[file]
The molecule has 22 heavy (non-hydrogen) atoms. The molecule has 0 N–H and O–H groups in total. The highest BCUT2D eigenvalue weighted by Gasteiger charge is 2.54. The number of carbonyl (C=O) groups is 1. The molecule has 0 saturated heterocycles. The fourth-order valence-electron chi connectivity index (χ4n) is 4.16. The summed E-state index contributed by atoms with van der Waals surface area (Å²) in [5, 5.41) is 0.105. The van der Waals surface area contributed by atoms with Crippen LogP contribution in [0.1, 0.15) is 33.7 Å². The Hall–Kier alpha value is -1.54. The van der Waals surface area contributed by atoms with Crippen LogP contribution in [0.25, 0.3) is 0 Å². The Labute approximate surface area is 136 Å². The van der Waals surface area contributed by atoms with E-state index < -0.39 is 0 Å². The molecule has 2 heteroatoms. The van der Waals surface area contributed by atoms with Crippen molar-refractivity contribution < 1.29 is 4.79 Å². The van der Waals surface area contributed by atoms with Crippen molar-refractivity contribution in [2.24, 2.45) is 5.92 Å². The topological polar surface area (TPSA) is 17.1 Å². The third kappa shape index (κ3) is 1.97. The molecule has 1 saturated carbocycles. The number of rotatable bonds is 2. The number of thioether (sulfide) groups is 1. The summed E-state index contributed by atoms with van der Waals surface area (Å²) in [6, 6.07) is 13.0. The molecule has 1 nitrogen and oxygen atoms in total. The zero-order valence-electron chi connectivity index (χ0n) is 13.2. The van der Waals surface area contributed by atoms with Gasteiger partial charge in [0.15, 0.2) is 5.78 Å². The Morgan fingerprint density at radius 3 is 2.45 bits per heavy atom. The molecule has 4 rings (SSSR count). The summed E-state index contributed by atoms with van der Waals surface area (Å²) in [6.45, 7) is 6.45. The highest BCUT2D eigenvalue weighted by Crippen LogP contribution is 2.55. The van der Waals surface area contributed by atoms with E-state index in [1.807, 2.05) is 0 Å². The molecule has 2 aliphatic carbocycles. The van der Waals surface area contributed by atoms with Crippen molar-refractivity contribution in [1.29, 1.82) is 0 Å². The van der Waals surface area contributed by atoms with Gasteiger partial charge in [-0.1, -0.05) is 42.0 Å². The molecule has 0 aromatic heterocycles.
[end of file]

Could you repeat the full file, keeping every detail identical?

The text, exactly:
The molecule has 22 heavy (non-hydrogen) atoms. The molecule has 0 N–H and O–H groups in total. The highest BCUT2D eigenvalue weighted by Gasteiger charge is 2.54. The number of carbonyl (C=O) groups is 1. The molecule has 0 saturated heterocycles. The fourth-order valence-electron chi connectivity index (χ4n) is 4.16. The summed E-state index contributed by atoms with van der Waals surface area (Å²) in [5, 5.41) is 0.105. The van der Waals surface area contributed by atoms with Crippen LogP contribution in [0.1, 0.15) is 33.7 Å². The Hall–Kier alpha value is -1.54. The van der Waals surface area contributed by atoms with Crippen LogP contribution in [0.25, 0.3) is 0 Å². The Labute approximate surface area is 136 Å². The van der Waals surface area contributed by atoms with E-state index < -0.39 is 0 Å². The molecule has 2 heteroatoms. The van der Waals surface area contributed by atoms with Crippen molar-refractivity contribution < 1.29 is 4.79 Å². The van der Waals surface area contributed by atoms with Crippen molar-refractivity contribution in [2.24, 2.45) is 5.92 Å². The topological polar surface area (TPSA) is 17.1 Å². The third kappa shape index (κ3) is 1.97. The molecule has 1 saturated carbocycles. The number of rotatable bonds is 2. The number of thioether (sulfide) groups is 1. The summed E-state index contributed by atoms with van der Waals surface area (Å²) in [6, 6.07) is 13.0. The molecule has 1 nitrogen and oxygen atoms in total. The zero-order valence-electron chi connectivity index (χ0n) is 13.2. The van der Waals surface area contributed by atoms with Gasteiger partial charge in [0.15, 0.2) is 5.78 Å². The Morgan fingerprint density at radius 3 is 2.45 bits per heavy atom. The molecule has 4 rings (SSSR count). The summed E-state index contributed by atoms with van der Waals surface area (Å²) in [6.45, 7) is 6.45. The highest BCUT2D eigenvalue weighted by Crippen LogP contribution is 2.55. The van der Waals surface area contributed by atoms with E-state index in [1.807, 2.05) is 0 Å². The molecule has 2 aliphatic carbocycles. The van der Waals surface area contributed by atoms with Crippen molar-refractivity contribution in [1.29, 1.82) is 0 Å². The van der Waals surface area contributed by atoms with Gasteiger partial charge in [-0.1, -0.05) is 42.0 Å². The molecule has 0 aromatic heterocycles.